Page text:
Swedo found that the body's response to an infection can go haywire in a young person when an inexperienced immune system generates vigorous "friendly fire" that ends by damaging the body's own tissues instead of wiping out the invaders. In the model proposed by Swedo, the antibodies that normally fight infection and then subside linger long enough to interfere with the functioning of the brain's basal ganglia, which are involved in coordination of movement.
Because after an infection some children with PANDAS suffer from tics—including grunts, vocal utterances, and even curses—Swedo began to think they might suffer from a form of Tourette's syndrome as well.
About 200,000 Americans have the most severe form of Tourette's, a neurological disorder usually diagnosed in children between 3 and 9 years old and characterized by repetitive, involuntary movements and shouts, eye blinks, grunts, vocalizations, even barking, that are collectively called tics. Some experience more complex motor tics that include facial grimacing, head twists, and shoulder shrugs. Tics are often more severe during periods of excitement or anxiety. As many as one in every 100 Americans now show mild symptoms.
There are no blood, imaging, or lab tests for Tourette's; instead, diagnosis requires the presence of both motor and vocal tics for at least one year. Tourette's is chronic in 10 to 15 percent of affected people, but most children who are diagnosed weather the worst symptoms throughout their early teens; the tics gradually subside as they enter adulthood. This timing suggested a connection to PANDAS in Swedo's eyes, but more studies were necessary to prove the causal connection and to characterize the mechanism by which GAS causes mental disease. Swedo sought to discover whether giving treatment that fights GAS infections, such as filtering antibodies from the children's blood, would reliably alleviate the Tourette's symptoms.
As she recruited more children with GAS-related experiences, the word spread through pediatricians' offices, support groups, and mommy blogs, resonating with many parents who felt that an insidious infection, not genetics or family tension, was behind their children's OCD, anorexia, or Tourette's.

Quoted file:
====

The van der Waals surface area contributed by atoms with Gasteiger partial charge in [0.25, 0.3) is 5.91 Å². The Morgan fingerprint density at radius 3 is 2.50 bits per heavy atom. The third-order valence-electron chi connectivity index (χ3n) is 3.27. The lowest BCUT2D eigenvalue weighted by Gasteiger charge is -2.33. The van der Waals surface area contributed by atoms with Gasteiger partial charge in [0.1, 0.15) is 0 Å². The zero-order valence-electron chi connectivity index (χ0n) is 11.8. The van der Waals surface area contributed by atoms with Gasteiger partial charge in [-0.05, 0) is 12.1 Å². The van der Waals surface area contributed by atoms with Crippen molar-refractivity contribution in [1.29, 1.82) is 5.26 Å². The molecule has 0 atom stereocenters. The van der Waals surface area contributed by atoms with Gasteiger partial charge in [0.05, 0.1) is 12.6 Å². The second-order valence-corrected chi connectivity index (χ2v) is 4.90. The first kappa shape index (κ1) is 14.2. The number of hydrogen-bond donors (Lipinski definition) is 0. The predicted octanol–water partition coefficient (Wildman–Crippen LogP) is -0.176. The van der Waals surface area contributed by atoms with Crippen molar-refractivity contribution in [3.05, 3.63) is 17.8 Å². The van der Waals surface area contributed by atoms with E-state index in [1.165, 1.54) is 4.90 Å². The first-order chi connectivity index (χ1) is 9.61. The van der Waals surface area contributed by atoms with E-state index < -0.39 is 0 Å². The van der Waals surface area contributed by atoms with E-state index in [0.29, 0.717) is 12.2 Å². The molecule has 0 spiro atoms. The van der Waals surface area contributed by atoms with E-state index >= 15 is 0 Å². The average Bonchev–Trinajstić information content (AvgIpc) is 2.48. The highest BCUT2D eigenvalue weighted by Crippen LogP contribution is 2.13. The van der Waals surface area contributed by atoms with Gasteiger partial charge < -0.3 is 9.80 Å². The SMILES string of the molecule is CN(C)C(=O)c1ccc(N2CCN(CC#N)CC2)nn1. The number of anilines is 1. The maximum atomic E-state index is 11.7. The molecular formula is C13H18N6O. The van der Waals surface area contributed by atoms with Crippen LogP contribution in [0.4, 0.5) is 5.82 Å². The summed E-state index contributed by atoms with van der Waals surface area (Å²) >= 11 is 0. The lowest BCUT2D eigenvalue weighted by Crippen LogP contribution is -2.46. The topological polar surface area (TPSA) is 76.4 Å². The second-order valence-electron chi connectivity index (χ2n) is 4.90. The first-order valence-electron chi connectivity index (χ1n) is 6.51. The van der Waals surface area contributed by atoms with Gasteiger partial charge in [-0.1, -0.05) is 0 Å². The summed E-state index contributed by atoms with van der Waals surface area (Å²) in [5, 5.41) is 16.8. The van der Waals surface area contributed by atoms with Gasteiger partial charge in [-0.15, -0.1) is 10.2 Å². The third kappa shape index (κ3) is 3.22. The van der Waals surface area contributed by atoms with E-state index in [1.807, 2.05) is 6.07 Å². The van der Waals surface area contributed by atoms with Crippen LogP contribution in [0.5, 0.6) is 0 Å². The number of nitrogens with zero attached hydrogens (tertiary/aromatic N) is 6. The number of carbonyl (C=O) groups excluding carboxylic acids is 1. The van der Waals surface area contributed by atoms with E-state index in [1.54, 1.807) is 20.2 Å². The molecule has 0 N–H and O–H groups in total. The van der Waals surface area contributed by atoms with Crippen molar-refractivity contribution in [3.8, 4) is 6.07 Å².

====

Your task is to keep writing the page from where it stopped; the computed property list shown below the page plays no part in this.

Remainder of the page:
On one blog, a mother from Flint, Michigan, shared the story of her daughter Lisa*, who went to bed an "outgoing, friendly, and spunky" 9-year-old and "woke up transformed" into a toddler, erupting in screams, tantrums, and whining at the slightest frustration. Lisa reverted to bed-wetting and baby talk and seemed tortured by a compulsion to repeatedly touch surfaces and door handles, crying, "Mommy, Mommy, help me. I can't stop doing this!'' Even her handwriting and drawing reverted to that of a 3-year-old. "It was as though she was possessed," Lisa's mother wrote.
Lisa's overnight descent into illness seemed unnatural, and her mother was convinced that something physiological was afoot. While Lisa took medication and saw a behavioral therapist, her mother read about Swedo's studies. They drove to Maryland, where Lisa joined a study of 27 children with obsessive-compulsive disorder. The treatment involved filtering the offending antibodies from the children's blood. Swedo also used steroids, intravenous immunoglobulins, and plasma exchange to treat the underlying infections in carefully controlled clinical trials.
As with most of the study's subjects, Lisa's symptoms abated. She was able to resist the compulsions almost immediately; and as her antibody levels fell, her verbal expression and handwriting returned to an age-appropriate level. Within a month, her speech returned to normal and her bubbly demeanor resurfaced. Of the 18 children diagnosed with and treated for PANDAS, all but two improved.
This improvement is important because it helps bridge the gap between correlation and causation. The high antibodies to the infection are not merely associated with the mental-illness symptoms; as the antibodies are removed, the symptoms abate, which suggests a causal relationship between the madness and the antibodies, and therefore the infection.